It is ironic that Wagner’s influence is also to be found in the work of many fine Jewish composers of the early 20th century, including those who suffered persecution under the Nazis, and whose work is currently being re-discovered, performed and recorded (notably in the Decca Records Entartete Musik series). Wagner’s influence is to be heard in the work of the many accomplished Jewish composers who escaped from Europe, many of whom went to America to work in Hollywood. Wagner effectively “invented” many of the devices which found pertinent application in the creation of the great symphonic film scores of the 1930s. Given how pervasive Wagner’s music is, the controversy over his politics seems unlikely to die quietly.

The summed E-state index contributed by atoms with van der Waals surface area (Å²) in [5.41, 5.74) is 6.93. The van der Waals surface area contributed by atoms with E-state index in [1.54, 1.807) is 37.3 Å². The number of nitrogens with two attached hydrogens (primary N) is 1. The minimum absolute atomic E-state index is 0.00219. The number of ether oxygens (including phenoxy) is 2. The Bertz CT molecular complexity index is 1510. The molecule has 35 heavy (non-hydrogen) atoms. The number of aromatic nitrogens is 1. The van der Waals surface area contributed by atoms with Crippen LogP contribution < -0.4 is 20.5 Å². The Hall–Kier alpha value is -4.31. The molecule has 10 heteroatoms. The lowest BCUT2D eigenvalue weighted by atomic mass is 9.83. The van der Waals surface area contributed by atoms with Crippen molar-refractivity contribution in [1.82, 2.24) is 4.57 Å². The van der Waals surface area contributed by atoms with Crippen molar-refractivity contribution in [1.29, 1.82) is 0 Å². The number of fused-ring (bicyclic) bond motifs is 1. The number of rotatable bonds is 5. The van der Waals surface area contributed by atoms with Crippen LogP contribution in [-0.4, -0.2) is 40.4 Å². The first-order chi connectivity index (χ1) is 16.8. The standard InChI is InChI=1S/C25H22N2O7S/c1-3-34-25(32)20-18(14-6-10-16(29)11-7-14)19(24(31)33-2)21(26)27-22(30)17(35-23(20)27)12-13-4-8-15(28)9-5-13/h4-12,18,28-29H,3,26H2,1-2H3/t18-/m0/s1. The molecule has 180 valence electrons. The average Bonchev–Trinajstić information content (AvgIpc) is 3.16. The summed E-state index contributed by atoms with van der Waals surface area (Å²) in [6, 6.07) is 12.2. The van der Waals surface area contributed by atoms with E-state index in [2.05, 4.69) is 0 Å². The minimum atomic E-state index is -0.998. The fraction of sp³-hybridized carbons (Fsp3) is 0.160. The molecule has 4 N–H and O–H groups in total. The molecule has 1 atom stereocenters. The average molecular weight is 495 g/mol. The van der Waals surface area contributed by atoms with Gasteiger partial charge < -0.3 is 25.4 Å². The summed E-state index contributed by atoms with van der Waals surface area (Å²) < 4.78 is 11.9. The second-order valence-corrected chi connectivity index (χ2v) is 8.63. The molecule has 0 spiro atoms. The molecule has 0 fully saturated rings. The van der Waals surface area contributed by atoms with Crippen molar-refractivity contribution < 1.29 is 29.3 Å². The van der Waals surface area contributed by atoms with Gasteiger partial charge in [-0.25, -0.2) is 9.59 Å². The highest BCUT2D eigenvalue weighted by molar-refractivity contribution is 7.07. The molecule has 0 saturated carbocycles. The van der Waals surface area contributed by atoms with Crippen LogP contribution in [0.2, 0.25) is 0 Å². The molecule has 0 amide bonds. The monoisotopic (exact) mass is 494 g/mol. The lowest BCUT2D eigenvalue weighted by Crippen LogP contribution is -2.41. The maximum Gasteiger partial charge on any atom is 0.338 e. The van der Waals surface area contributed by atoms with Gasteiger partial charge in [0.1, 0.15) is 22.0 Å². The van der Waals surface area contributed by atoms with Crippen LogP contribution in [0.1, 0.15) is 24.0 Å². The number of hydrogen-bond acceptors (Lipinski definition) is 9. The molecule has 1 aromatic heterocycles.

One question hanging over Wagner’s life is often mentioned by writers and commentators – but always in passing, often literally in a footnote by biographers. This is surprising, because the question is monumental: was Wagner Jewish? Or, more compellingly: did Wagner think he might be Jewish? From which arises the even more germane question, was Wagner afraid people would think he was Jewish? While the answer to the last question is almost certainly “yes”, a definite answer to the first question could be provided only by conducting a DNA test, were this possible, on Wagner’s descendants, who trace their bloodline not to Wagner’s presumed father, Friedrich Wagner, but to his stepfather, the successful actor and painter Ludwig Geyer. It is Geyer, not Friedrich Wagner, who is now most widely believed to be the true, biological father of the composer.